While living and working in Edinburgh in 2008 I set out to write one million words in 366 days... but only managed 800,737.

Friday, February 8, 2008

One of my favourite words…


Verb intransitive, pronounced: sprook

I didn’t learn this word until I moved to Australia and to my knowledge it has never really made it offshore. If you google ‘spruik’, pretty much all the sites are Australian. So what does it mean, all you non-Aussies ask?

First, a textual definition:

Spruik: to promote goods, services, or a cause by addressing people in a public place.

Now, a visual one, courtesy of the Herald Sun Online (Australian of course):

If you can’t be bothered watching the video, here’s a fuller explanation.

In its strictest sense, spruiking is when someone, in my experience they usually have a mic and a portable PA, stand by the entrance of a retail store, usually a jewellery store or something dealing in souvenirs and tacky gifts, and rattles on about the products inside in an attempt to induce people to enter the store. With jewellers in particular, they blather about special Today Only reductions. Sometimes it is not a live person extemporising outside the store, but a recording of someone, usually a blokey Australian male who most certainly has a Dipper moustache.

In the video (shot in Melbourne) there seem to be a lot of spruikers for clothes stores, but in Brisbane (where I spent more of my time), this was uncommon.

The etymology of spruik is unclear. To most Australians, it began with these people trying to sell their wares through the power of speech, but the meaning has been allowed to progress from its strictest sense to now encompass ‘to make an elaborate speech, with persuasive intent.’

It is in this sense that spruik is a handy word to wield. It’s one of those words you can use in context and people who’ve never heard it before will know what you mean.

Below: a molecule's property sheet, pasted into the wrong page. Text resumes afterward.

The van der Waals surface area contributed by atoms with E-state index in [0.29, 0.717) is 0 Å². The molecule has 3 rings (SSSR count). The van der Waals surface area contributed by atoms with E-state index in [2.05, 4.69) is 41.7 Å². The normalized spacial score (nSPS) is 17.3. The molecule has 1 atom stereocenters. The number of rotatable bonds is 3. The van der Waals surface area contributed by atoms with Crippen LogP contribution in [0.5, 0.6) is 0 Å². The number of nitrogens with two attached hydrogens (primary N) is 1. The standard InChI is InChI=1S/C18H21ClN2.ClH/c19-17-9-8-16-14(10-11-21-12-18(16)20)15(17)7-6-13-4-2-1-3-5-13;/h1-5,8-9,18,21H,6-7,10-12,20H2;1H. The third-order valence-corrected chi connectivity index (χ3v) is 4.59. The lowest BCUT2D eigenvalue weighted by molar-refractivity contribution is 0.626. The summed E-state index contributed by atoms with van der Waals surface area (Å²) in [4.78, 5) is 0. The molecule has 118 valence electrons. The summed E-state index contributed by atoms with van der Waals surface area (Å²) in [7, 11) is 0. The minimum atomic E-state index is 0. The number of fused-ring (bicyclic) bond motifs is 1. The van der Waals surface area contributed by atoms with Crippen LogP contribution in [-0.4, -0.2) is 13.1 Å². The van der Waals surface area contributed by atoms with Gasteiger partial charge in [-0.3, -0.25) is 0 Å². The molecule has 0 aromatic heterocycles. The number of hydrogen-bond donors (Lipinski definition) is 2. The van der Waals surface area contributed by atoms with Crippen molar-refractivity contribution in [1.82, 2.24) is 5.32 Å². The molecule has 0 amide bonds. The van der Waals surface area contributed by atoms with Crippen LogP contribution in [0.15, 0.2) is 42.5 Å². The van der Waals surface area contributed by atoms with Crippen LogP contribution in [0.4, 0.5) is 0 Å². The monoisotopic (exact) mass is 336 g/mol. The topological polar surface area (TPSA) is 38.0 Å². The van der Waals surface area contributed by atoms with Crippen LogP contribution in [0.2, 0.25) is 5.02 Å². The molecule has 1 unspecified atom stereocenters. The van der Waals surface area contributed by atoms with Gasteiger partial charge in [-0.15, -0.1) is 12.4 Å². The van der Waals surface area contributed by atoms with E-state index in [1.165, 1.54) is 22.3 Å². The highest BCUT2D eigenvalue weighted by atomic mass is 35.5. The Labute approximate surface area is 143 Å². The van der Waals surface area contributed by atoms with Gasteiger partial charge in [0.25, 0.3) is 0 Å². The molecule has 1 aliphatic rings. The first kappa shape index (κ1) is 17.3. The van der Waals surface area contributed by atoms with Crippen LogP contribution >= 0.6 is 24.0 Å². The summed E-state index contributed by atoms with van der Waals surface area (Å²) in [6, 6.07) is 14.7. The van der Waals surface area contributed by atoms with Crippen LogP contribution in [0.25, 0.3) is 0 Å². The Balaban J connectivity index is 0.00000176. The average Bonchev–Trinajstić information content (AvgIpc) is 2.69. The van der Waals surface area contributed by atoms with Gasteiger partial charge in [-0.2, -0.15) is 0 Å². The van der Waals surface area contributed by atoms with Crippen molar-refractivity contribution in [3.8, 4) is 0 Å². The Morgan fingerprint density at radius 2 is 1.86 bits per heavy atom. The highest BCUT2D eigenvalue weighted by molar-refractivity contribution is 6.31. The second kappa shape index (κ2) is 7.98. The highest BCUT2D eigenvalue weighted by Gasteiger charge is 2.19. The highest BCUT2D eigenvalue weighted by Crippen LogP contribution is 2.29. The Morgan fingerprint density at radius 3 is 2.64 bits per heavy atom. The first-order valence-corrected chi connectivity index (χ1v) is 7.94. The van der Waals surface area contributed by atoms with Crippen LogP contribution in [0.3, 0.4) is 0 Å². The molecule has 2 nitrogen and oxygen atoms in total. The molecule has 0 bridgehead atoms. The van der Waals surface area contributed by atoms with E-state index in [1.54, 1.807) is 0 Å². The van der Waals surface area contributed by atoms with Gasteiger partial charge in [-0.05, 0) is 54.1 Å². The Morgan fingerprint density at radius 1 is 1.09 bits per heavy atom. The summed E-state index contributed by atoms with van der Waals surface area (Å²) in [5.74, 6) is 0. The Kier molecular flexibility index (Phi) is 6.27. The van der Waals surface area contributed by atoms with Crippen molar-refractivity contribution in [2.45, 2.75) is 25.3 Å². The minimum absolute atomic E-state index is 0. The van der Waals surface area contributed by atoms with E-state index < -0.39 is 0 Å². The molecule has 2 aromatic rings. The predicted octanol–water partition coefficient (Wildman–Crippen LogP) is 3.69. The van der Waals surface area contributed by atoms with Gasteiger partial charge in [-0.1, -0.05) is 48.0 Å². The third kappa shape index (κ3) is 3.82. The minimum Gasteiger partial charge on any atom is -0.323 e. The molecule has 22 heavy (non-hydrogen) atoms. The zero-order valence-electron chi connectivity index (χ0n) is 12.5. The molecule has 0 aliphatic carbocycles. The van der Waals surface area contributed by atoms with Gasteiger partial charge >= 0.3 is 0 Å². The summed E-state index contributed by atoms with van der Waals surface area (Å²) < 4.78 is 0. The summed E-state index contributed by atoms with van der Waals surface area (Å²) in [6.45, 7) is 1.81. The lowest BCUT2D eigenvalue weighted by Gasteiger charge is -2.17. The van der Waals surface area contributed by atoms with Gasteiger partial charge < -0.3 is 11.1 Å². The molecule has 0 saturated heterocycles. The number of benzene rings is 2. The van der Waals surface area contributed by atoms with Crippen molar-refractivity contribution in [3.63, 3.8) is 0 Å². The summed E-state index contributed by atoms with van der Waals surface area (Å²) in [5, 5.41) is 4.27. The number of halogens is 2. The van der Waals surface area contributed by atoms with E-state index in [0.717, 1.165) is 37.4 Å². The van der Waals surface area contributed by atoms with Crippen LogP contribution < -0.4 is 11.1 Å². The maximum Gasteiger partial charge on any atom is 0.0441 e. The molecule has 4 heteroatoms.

I’ve used it already on this blog—as a synonym of ‘sell’ or ‘promote’ I guess—and I will probably use it again before the year of a million words is up.

And why should spruik get thirty-two of those million slots? The sound of it in spoken English and the look of it on the page—both have that element of surprise. The uncommon union of “uik” is a thing of beauty in my opinion. If it was spelt sprook, it would lose something. And even though sprook is how I and other online definitions have transcribed the pronunciation, it’s not quite like ‘spook’ with an ‘r’ in it. It’s its very own animal.

That’s why I’m spruiking the use of spruik today. Because it’s a bit of colour you can easily throw into you conversations. Trust me. There will come a time this weekend where you’ll be able to say spruik, spruiks, spruiking or spruiked, even if its just, “I read a blog where this guy was spruiking the use of this word, just which word, I forget.”

[Spruik count: 16 down, 16 to go.]


Anonymous said...

If a writer writes a blog, and nobody reads it, was it really written?

Anonymous said...

I only learnt today that it's an Aussie only word - always just assumed everyone knew it. On thinking about the etymology though, I thought it might be a corruption of Dutch 'spreken' or German 'sprechen' for 'speak'. Completely unfounded theory, but 'spruik' strikes me as being some form of borrowed word.

Anonymous said...

I've always heard it pronounced 'sprowk', with the 'ow' sound the same as in 'cow'.

I get the feeling it's from Dutch as well.

Anonymous said...

I think it might be from the Scottish dialectical word 'to speak'.

Anonymous said...

actually, it might also be from the German sprechen - to speak - but could have arrived - Dutch participle is 'sprook' I believe -- or possibly from a Northern dialect in the UK...

Clarkey said...

I was just using "spruik" in an email to a friend referring to what I had been doing for a political party at an election here over the weekend. I've used the word often enough before - always pronounced (and always heard as) "sprewk", not "sprowk" incidentally - and in writing it, which I've certainly done before, I suddenly had one of those good-grief-is-that-really-how-you-spell-it moments, which made me google it, and which brought me to your very enjoyable post. And I'm prompted to comment - so many years on - that I completely agree with you about "uik" being a thing of beauty! 'tis a wonderful word indeed. That's all, cheerio!